Once upon a time, there was a blogger with a forelock of chemically-enhanced yellow hair who loved nothing more on weekends than to idly peruse the Period Property section of the London Telegraph. She would sip her tea and daydream about which country house she would purchase on the day she received word that an aged and unknown benefactor had bequeathed her his fortune.
She liked this one but it was too big.
(Welcome to Great Maytham Hall in Kent, England. Marvelous, isn't it? Frances Hodgson Burnett thought so. During her stay here in 1898, a robin led her to a rusty gate nearly hidden by ivy; on the other side, she discovered a walled garden overrun with roses. Years later, she wrote a book about it. Yes, that book. It's since undergone an apartment conversion; private flats start at £245,000.)
She also liked this one, but it was too small.(Interested? It's a timber frame home built especially for members of the canine persuasion, replete with mortise-and-tenon joints, antique beams and an authentic thatched roof. The antique glass windows are kept in place by -- wait for it -- bone-shaped latches. The house is currently occupied, but the book, "Barkitecture", is available to all.)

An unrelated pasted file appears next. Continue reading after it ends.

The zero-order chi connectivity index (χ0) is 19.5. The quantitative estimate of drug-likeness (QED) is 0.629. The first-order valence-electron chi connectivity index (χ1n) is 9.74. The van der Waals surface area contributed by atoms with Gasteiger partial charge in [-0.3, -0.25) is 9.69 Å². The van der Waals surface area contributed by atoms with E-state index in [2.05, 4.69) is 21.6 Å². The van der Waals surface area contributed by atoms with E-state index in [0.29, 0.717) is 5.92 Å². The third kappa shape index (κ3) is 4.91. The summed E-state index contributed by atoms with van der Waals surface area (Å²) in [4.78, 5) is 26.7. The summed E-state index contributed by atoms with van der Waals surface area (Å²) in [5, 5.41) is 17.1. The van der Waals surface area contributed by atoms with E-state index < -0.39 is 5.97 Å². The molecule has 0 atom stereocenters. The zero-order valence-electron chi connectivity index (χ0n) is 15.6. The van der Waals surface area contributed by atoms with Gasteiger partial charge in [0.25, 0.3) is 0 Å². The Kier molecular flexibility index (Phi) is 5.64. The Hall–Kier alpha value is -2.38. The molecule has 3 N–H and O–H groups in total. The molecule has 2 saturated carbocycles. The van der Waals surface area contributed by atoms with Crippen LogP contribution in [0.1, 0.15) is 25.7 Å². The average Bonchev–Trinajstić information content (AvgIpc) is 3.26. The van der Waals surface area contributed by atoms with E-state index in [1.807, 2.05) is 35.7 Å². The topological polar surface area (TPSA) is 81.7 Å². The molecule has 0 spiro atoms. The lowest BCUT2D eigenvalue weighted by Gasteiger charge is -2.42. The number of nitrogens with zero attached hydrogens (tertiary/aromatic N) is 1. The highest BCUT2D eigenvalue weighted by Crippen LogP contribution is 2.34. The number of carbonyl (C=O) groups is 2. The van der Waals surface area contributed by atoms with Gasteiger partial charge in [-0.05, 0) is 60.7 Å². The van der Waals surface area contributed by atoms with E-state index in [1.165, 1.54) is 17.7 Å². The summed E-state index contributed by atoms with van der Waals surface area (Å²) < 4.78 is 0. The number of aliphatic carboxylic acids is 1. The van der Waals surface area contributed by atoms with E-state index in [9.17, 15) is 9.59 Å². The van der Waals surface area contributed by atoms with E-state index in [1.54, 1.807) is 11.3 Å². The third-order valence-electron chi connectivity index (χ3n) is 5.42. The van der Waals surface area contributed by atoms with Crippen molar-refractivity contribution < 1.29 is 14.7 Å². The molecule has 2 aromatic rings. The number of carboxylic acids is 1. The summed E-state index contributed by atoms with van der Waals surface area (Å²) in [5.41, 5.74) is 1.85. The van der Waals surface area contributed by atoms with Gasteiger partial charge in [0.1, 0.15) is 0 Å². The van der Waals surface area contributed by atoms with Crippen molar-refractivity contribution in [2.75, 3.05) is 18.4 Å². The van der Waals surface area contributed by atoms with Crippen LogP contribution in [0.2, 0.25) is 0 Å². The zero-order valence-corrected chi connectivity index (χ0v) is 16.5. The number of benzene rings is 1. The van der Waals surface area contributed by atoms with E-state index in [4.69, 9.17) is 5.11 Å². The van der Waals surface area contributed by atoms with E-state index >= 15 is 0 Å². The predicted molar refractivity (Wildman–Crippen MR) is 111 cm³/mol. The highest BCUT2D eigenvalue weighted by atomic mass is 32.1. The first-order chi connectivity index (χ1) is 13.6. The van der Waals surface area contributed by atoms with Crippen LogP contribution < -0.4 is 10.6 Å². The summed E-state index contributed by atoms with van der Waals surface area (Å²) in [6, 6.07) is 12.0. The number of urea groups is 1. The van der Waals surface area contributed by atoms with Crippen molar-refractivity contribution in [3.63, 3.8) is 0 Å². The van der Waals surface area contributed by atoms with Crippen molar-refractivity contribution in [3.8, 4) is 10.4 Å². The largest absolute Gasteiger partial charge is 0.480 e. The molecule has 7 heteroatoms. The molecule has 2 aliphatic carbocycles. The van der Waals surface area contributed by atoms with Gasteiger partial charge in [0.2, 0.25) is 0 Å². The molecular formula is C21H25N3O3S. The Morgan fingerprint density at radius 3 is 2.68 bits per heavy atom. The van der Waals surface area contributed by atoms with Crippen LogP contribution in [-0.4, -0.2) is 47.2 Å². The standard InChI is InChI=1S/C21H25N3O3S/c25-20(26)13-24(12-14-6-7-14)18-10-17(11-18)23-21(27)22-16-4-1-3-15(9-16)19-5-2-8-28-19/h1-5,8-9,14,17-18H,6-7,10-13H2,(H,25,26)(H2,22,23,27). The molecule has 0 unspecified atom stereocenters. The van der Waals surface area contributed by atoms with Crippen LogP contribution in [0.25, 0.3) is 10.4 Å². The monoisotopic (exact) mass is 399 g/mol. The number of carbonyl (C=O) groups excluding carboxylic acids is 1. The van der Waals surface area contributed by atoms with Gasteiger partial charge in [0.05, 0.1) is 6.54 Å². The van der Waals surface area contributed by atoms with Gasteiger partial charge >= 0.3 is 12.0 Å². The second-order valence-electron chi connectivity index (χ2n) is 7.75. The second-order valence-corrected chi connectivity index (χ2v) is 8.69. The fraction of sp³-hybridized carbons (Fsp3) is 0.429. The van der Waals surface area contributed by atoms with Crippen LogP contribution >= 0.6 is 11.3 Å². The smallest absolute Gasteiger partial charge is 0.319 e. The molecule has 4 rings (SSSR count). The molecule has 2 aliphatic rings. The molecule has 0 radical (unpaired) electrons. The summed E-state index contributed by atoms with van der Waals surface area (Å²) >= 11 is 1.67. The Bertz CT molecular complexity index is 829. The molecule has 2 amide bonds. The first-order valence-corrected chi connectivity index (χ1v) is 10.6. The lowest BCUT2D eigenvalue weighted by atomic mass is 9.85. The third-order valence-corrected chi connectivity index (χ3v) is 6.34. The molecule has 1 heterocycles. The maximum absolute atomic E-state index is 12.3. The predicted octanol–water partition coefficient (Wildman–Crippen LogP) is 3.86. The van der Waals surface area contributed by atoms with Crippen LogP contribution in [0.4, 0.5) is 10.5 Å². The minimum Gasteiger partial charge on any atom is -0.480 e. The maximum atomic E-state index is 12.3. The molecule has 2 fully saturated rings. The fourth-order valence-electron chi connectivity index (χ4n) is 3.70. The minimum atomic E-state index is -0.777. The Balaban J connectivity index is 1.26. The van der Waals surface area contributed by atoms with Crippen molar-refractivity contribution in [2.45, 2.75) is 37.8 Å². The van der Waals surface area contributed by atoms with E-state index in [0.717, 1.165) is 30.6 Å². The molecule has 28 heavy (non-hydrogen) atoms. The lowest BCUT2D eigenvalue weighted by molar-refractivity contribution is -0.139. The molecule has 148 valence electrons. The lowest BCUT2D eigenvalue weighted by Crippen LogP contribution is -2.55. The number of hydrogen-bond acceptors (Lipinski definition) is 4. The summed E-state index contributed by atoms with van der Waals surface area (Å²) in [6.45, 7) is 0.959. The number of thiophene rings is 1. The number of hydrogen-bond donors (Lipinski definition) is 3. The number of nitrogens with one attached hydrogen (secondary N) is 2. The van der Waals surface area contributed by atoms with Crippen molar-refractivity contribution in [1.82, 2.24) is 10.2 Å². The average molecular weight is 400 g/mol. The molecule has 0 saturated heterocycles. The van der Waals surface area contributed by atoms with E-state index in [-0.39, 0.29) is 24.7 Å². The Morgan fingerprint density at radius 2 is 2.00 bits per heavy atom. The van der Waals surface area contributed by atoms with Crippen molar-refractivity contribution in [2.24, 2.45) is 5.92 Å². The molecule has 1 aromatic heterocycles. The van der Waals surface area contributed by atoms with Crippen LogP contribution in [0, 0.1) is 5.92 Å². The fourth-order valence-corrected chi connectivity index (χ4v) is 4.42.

Then she saw this one and thought it was just perfect.
(And...breathe. Isn't it to die for? Built in 1822, it's called Hill House, it's in Norfolk and it's for sale at £595,000. It boasts a sweeping driveway, classic Georgian details, a secluded walled garden and endless lawns apparently "bursting with copper beech, oak, yew, holly and apple trees." Can you see Emma Thompson and Kate Winslet in the upper windows? No? Squint harder.)
I'm giddy with love. Who's going to buy it and invite me over?